Rather than an "improvement" but worth pointing out nonetheless, is that the SMH-1000 in no way feels inferior in the hand to the MDR-V6.  The build material feels exactly the same and in no way to me does it seem worse to the touch.

 

Auditory "Improvements"

My opinions are based on listening to FLAC (mostly) and MP3 files sourced by an ASUS Xonar DX on a desktop computer.  I used mpd to play music directly through ALSA in Linux.

 

I was really hoping when I purchased the SMH-1000 that Senal had managed to not only parrot Sony's design but also replicate the sound of the MDR-V6/MDR-7506.  I really missed (and still do) the enthusiastic midrange and sparkling highs.  Hearing each frequency equally "forward" in presentation was a delight and made it easy to distinguish various instruments.  The SMH-1000 however, is much more conservative and I suspect that's what most listeners will prefer.

 

Bass punches do not sound much deeper but they do seem to linger a bit longer, leaving an impression of greater impact without muddying the sound.  The midrange is definitely more recessed, and the highs are more rolled off.  With these changes, songs don't seem to have the same energy as they did with my MDR-V6.  How then is it that I consider the SMH-1000 the superior headphone?

 

The characteristics that I described of the SMH-1000 remarkably (to me at least) result in a sound that is more interesting.  An effect of distance between various instruments has been achieved that is not so well accomplished with the "full-steam ahead!" approach of the Sonys.  That's not to say that I haven't heard something similar before.  In particular, I'm somewhat reminded of the Creative Aurvana Live in the manner of separation of instruments.  However, not only do instruments seem to have space apart -- but I can almost perceive the emptiness between them; the void has weight.  This gives what I can best describe as an ethereal feeling to some recordings.

 

Conclusion

 

I imagine that the MDR-V6/MDR-7506 having nearly equal representation of sound at the lows, mids and highs, incidentally resulting in music that (to my ears) sounds exciting, is desirable in a studio setting.  http://www.innerfidelity.com/images/SonyMDRV6.pdf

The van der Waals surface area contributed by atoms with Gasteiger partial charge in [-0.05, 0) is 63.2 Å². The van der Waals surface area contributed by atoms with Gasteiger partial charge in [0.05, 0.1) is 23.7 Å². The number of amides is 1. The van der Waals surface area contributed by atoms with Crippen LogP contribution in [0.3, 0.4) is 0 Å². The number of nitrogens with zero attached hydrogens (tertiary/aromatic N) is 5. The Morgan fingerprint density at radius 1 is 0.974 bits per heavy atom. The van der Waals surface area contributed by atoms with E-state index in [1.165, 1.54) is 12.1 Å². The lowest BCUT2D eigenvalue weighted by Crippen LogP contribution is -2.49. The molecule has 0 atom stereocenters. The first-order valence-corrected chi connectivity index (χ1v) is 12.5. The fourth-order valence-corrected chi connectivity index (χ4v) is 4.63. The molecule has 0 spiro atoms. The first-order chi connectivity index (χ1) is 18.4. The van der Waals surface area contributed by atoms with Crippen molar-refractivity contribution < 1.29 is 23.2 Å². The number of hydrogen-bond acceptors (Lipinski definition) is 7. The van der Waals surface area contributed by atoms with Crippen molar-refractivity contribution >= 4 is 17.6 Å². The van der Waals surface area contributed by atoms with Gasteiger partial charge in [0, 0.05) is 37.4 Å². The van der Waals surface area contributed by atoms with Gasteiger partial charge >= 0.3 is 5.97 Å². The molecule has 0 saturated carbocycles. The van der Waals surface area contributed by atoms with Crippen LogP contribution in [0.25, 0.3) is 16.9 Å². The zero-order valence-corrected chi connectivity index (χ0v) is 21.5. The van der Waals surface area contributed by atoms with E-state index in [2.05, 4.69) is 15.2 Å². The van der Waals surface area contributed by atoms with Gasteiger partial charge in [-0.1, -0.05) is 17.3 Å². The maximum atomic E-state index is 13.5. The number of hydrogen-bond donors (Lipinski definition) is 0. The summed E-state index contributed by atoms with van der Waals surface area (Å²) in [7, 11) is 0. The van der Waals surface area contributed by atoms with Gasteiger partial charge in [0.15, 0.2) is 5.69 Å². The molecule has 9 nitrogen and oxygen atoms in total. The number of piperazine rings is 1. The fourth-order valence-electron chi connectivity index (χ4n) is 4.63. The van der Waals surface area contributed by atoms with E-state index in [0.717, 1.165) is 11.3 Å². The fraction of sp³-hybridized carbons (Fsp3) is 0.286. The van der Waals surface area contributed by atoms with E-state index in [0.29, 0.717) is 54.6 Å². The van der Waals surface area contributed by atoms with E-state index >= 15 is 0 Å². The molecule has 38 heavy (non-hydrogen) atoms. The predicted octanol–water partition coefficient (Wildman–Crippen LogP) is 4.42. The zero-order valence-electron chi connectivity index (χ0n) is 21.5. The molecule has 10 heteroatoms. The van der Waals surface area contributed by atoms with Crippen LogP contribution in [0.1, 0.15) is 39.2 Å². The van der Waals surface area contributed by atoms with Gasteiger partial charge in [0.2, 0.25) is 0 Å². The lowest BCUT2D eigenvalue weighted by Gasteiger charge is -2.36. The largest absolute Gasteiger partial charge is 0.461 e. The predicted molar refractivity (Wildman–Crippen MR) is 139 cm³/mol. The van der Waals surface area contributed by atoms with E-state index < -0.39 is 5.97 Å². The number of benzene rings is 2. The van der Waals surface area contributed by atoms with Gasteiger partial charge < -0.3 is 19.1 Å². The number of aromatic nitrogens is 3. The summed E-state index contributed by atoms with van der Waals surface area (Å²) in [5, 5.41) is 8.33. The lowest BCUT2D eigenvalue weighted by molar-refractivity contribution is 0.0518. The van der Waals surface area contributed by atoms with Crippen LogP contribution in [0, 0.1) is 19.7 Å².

When it comes to just music listening though, I think most audiophiles will find the SMH-1000 superior due to what I would call a greater sense of depth.  Considering its conveniently detachable cables and shamelessly hijacked design and folding functionality, it's probably the best studio-style headphone for around $100.  Personally, I still often hear certain intricate songs and really wish (even now) that I owned a pair of MDR-V6s to savor every detail, even if I can only stand to listen for 30 minutes.

 

I leave you with some marketing jargon from the back of the SMH-1000 box:

 

Quote:
 The enhanced low end allows field engineers to detect wind noise effectively, and studio engineers to monitor bass and sub-bass frequencies.  A pronounced yet smooth midrange minimizes ear fatigue over prolonged periods, while maintaining focus on vocal and dialogue intelligibility.  The excellent high-frequency response accurately reproduces crystal-clear spatial detail.  A gradual roll-off at 14 kHz allows for accurate low-level monitoring and hearing protection.

Edited by cheapous - 12/27/13 at 1:39am
post #2 of 13

Thanks for the review. If the MDR-V6 and 7506 get discontinued, as a Sony representative told me a few days ago that they now are, I will consider buying the SMH-1000 based on your review.


Edited by Tristan944 - 12/27/13 at 8:53pm
post #3 of 13
Thread Starter 

I'm glad I could help!  That's really a shame to hear about the potential retirement of those classic headphones.  I did find it peculiar I couldn't find them anywhere on Sony's website.

post #4 of 13

Thanks for the review!

 

I got the cheaper, non-folding equivalent (SMH 500) a few days ago... betting that I can also get the same sound as the 1000s

 

Quote:

Originally Posted by cheapous View Post

 

 

Auditory "Improvements"

My opinions are based on listening to FLAC (mostly) and MP3 files sourced by an ASUS Xonar DX on a desktop computer.  I used mpd to play music directly through ALSA in Linux.

 

I was really hoping when I purchased the SMH-1000 that Senal had managed to not only parrot Sony's design but also replicate the sound of the MDR-V6/MDR-7506.  I really missed (and still do) the enthusiastic midrange and sparkling highs.  Hearing each frequency equally "forward" in presentation was a delight and made it easy to distinguish various instruments.  The SMH-1000 however, is much more conservative and I suspect that's what most listeners will prefer.

 

Bass punches do not sound much deeper but they do seem to linger a bit longer, leaving an impression of greater impact without muddying the sound.  The midrange is definitely more recessed, and the highs are more rolled off.  With these changes, songs don't seem to have the same energy as they did with my MDR-V6.  How then is it that I consider the SMH-1000 the superior headphone?